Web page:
The Fall 2008 edition of Litigation, published by the American Bar Association's Litigation Section, contains an interesting article titled "Making Full Use of the Court: Come to Settle First, Litigate Second" by Magistrate Judge Morton Demlow of the Northern District of Illinois.
The article sets forth in great detail the advantages and disadvantages of requesting a settlement conference in the plaintiff's complaint, or in the defendant's answer. I have never heard of anyone doing this before, but this article makes a strong argument that more lawyers should request the court's assistance in trying to settle their cases.
I won't go into too much detail, but I wanted to share the language that Judge Demlow suggests for each parties' respective pleadings.
For the plaintiff: "WHEREFORE, plaintiff (1) hereby requests the Court to conduct a mediated settlement conference or to refer this case to its court-annexed mediation program in order to assist the parties to bring about a settlement of this case; or in the alternative, (2) plaintiff hereby demands judgment against defendant for the sum of _____ dollars."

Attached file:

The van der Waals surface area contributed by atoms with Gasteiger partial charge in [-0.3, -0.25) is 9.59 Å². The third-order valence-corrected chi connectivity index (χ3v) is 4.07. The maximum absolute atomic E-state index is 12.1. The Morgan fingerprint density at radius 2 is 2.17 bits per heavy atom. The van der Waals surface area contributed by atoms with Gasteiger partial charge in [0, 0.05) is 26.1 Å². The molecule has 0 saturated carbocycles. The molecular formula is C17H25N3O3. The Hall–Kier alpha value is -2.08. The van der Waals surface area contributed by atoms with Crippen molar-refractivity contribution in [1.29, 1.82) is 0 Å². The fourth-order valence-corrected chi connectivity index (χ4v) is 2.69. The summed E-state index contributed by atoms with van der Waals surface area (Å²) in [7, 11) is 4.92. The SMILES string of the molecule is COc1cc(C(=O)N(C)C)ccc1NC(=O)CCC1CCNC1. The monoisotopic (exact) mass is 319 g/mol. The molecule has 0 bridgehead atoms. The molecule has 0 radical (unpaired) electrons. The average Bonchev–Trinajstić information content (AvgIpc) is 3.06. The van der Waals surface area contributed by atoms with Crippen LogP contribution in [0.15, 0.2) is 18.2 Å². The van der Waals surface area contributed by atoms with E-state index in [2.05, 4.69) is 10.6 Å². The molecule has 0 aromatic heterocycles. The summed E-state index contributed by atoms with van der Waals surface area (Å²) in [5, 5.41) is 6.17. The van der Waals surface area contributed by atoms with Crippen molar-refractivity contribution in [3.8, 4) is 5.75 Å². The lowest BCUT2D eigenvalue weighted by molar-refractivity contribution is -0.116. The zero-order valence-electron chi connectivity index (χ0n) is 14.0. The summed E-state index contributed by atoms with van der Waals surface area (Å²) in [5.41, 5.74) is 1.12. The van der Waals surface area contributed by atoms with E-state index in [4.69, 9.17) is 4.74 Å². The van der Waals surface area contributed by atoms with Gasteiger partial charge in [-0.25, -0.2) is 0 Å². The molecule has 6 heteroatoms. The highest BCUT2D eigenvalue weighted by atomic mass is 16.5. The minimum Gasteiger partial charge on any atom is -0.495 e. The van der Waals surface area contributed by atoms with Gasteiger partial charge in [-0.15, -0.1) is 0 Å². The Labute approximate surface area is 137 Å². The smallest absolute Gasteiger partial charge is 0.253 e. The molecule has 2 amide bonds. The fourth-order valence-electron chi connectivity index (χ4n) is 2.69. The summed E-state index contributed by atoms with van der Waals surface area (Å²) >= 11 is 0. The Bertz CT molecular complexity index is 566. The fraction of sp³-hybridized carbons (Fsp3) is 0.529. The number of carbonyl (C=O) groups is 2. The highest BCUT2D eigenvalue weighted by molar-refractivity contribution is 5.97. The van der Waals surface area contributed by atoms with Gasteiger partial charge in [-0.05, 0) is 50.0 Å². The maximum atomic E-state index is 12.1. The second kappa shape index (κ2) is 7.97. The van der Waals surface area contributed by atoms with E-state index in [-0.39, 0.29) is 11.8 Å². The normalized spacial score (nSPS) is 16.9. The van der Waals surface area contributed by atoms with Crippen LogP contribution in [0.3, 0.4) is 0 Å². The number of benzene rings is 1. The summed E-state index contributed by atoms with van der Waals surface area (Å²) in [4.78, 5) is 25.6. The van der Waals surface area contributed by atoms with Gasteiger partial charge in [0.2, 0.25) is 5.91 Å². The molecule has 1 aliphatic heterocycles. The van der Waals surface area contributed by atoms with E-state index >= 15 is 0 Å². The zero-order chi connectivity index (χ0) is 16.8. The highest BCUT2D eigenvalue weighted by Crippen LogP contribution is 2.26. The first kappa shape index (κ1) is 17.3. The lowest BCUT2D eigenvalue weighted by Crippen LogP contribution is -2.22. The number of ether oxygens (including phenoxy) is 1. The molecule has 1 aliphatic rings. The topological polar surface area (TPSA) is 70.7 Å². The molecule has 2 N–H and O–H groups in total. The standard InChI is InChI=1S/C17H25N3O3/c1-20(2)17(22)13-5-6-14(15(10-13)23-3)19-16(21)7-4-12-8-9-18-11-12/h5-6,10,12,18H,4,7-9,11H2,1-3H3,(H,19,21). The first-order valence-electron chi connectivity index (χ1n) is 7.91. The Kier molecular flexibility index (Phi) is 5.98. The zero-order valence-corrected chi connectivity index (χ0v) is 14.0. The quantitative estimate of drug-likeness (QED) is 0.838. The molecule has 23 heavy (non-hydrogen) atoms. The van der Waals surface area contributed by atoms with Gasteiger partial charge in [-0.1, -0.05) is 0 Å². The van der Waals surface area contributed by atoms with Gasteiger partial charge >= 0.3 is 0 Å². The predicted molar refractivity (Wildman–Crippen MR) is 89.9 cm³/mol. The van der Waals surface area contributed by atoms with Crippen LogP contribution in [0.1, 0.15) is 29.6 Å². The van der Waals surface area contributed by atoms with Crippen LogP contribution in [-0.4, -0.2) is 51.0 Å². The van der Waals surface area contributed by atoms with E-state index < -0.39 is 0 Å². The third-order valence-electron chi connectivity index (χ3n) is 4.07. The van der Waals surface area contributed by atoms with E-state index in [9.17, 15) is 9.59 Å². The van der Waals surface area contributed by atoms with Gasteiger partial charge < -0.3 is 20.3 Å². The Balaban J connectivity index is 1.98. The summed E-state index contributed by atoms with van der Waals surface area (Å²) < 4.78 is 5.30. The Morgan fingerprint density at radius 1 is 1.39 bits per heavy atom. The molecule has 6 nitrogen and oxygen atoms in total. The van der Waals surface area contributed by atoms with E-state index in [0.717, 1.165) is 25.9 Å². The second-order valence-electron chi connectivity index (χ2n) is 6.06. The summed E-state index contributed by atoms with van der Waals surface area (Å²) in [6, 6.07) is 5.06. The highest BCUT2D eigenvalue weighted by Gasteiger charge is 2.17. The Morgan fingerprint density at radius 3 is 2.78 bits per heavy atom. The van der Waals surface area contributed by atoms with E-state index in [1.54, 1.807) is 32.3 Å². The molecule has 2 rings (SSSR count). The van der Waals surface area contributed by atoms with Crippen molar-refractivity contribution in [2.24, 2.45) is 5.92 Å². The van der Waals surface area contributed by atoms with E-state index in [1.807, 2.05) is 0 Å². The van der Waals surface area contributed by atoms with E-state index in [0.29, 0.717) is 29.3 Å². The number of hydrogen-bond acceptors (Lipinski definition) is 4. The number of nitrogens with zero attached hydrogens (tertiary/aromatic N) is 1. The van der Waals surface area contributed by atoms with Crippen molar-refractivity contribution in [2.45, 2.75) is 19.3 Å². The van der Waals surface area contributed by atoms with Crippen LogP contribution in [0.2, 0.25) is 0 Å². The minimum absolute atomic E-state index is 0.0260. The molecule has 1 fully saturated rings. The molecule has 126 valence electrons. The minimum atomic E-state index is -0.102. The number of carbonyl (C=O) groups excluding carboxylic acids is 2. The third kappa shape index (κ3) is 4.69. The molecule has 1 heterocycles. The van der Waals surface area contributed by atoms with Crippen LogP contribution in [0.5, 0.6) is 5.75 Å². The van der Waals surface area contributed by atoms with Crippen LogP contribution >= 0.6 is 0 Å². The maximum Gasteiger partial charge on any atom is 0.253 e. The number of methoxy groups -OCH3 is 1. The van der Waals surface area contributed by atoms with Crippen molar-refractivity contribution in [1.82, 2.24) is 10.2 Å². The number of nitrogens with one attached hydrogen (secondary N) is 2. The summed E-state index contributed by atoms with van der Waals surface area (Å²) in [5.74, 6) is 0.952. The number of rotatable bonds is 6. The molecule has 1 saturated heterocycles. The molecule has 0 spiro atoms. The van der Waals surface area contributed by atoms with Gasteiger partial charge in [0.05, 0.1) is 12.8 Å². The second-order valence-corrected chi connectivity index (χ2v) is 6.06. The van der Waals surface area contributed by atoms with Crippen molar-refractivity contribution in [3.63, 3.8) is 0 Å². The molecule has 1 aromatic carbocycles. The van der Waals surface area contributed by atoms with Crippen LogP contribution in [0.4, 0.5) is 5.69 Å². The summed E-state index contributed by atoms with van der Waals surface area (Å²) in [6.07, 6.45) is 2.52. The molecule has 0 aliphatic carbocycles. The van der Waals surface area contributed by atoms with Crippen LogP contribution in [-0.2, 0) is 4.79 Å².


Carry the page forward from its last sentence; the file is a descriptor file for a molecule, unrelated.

For the defendant: "WHEREFORE, defendant prays that the Court deny plaintiff's claim and award defendant its costs and expenses incurred in the defense of this action and for such other relief as the Court deems proper. Further answering, in the alternative, defendant hereby requests the Court to conduct a mediated settlement conference or to refer the case to its court-annexed mediation program in order to assist the parties to bring about a settlement of this case."